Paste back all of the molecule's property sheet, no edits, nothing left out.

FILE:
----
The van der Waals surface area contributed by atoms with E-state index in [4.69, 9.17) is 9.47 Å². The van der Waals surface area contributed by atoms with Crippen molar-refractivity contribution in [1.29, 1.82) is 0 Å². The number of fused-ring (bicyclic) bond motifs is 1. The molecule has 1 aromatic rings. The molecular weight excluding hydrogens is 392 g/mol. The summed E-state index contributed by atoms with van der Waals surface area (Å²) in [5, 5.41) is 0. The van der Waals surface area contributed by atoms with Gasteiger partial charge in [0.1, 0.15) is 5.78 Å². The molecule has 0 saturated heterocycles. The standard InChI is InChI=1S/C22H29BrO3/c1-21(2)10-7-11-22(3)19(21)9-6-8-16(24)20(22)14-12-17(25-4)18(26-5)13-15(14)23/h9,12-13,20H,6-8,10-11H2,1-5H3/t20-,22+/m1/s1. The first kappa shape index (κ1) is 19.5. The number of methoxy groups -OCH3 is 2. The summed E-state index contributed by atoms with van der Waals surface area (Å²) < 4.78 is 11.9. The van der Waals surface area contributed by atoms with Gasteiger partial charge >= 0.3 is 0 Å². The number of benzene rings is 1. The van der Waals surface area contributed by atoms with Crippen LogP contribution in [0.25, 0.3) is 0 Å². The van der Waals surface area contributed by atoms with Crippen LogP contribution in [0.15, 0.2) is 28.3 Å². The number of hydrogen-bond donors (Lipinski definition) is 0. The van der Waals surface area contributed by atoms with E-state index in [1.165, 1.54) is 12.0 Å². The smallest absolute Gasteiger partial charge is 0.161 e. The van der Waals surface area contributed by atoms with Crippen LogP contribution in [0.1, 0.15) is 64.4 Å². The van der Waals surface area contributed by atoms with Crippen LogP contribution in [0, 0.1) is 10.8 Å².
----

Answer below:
The van der Waals surface area contributed by atoms with E-state index in [4.69, 9.17) is 9.47 Å². The van der Waals surface area contributed by atoms with Crippen molar-refractivity contribution in [1.29, 1.82) is 0 Å². The number of fused-ring (bicyclic) bond motifs is 1. The molecule has 1 aromatic rings. The molecular weight excluding hydrogens is 392 g/mol. The summed E-state index contributed by atoms with van der Waals surface area (Å²) in [5, 5.41) is 0. The van der Waals surface area contributed by atoms with Gasteiger partial charge in [0.1, 0.15) is 5.78 Å². The molecule has 0 saturated heterocycles. The standard InChI is InChI=1S/C22H29BrO3/c1-21(2)10-7-11-22(3)19(21)9-6-8-16(24)20(22)14-12-17(25-4)18(26-5)13-15(14)23/h9,12-13,20H,6-8,10-11H2,1-5H3/t20-,22+/m1/s1. The first kappa shape index (κ1) is 19.5. The number of methoxy groups -OCH3 is 2. The summed E-state index contributed by atoms with van der Waals surface area (Å²) < 4.78 is 11.9. The van der Waals surface area contributed by atoms with Gasteiger partial charge >= 0.3 is 0 Å². The number of benzene rings is 1. The van der Waals surface area contributed by atoms with Crippen LogP contribution in [0.25, 0.3) is 0 Å². The van der Waals surface area contributed by atoms with Crippen LogP contribution in [0.15, 0.2) is 28.3 Å². The number of hydrogen-bond donors (Lipinski definition) is 0. The van der Waals surface area contributed by atoms with E-state index in [1.165, 1.54) is 12.0 Å². The smallest absolute Gasteiger partial charge is 0.161 e. The van der Waals surface area contributed by atoms with Crippen LogP contribution in [0.1, 0.15) is 64.4 Å². The van der Waals surface area contributed by atoms with Crippen LogP contribution in [0, 0.1) is 10.8 Å².